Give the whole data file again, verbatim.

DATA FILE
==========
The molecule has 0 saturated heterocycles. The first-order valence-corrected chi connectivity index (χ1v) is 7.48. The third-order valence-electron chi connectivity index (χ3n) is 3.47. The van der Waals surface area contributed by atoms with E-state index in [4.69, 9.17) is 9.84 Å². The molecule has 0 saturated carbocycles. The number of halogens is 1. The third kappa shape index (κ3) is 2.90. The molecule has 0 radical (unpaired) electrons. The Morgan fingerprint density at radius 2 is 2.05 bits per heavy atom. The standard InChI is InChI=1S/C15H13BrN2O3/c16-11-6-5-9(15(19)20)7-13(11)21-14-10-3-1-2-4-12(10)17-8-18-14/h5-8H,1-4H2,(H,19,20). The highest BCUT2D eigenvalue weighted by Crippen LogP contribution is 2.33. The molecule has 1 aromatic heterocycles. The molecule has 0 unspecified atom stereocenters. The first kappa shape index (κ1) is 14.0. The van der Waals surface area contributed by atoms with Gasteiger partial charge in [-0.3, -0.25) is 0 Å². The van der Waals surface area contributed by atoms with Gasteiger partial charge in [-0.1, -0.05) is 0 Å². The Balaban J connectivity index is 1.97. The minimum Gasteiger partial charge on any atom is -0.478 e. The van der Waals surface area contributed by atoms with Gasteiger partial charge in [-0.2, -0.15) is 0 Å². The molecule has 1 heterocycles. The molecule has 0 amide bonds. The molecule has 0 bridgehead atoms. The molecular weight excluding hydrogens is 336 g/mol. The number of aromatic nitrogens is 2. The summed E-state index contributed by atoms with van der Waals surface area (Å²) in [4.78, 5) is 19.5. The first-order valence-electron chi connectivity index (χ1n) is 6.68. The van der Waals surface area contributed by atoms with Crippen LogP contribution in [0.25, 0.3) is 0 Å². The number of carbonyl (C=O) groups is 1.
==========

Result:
The molecule has 0 saturated heterocycles. The first-order valence-corrected chi connectivity index (χ1v) is 7.48. The third-order valence-electron chi connectivity index (χ3n) is 3.47. The van der Waals surface area contributed by atoms with E-state index in [4.69, 9.17) is 9.84 Å². The molecule has 0 saturated carbocycles. The number of halogens is 1. The third kappa shape index (κ3) is 2.90. The molecule has 0 radical (unpaired) electrons. The Morgan fingerprint density at radius 2 is 2.05 bits per heavy atom. The standard InChI is InChI=1S/C15H13BrN2O3/c16-11-6-5-9(15(19)20)7-13(11)21-14-10-3-1-2-4-12(10)17-8-18-14/h5-8H,1-4H2,(H,19,20). The highest BCUT2D eigenvalue weighted by Crippen LogP contribution is 2.33. The molecule has 1 aromatic heterocycles. The molecule has 0 unspecified atom stereocenters. The first kappa shape index (κ1) is 14.0. The van der Waals surface area contributed by atoms with Gasteiger partial charge in [-0.3, -0.25) is 0 Å². The van der Waals surface area contributed by atoms with Gasteiger partial charge in [-0.1, -0.05) is 0 Å². The Balaban J connectivity index is 1.97. The minimum Gasteiger partial charge on any atom is -0.478 e. The van der Waals surface area contributed by atoms with Gasteiger partial charge in [-0.2, -0.15) is 0 Å². The molecule has 1 heterocycles. The molecule has 0 amide bonds. The molecule has 0 bridgehead atoms. The molecular weight excluding hydrogens is 336 g/mol. The number of aromatic nitrogens is 2. The summed E-state index contributed by atoms with van der Waals surface area (Å²) in [4.78, 5) is 19.5. The first-order valence-electron chi connectivity index (χ1n) is 6.68. The van der Waals surface area contributed by atoms with Crippen LogP contribution in [0.25, 0.3) is 0 Å². The number of carbonyl (C=O) groups is 1.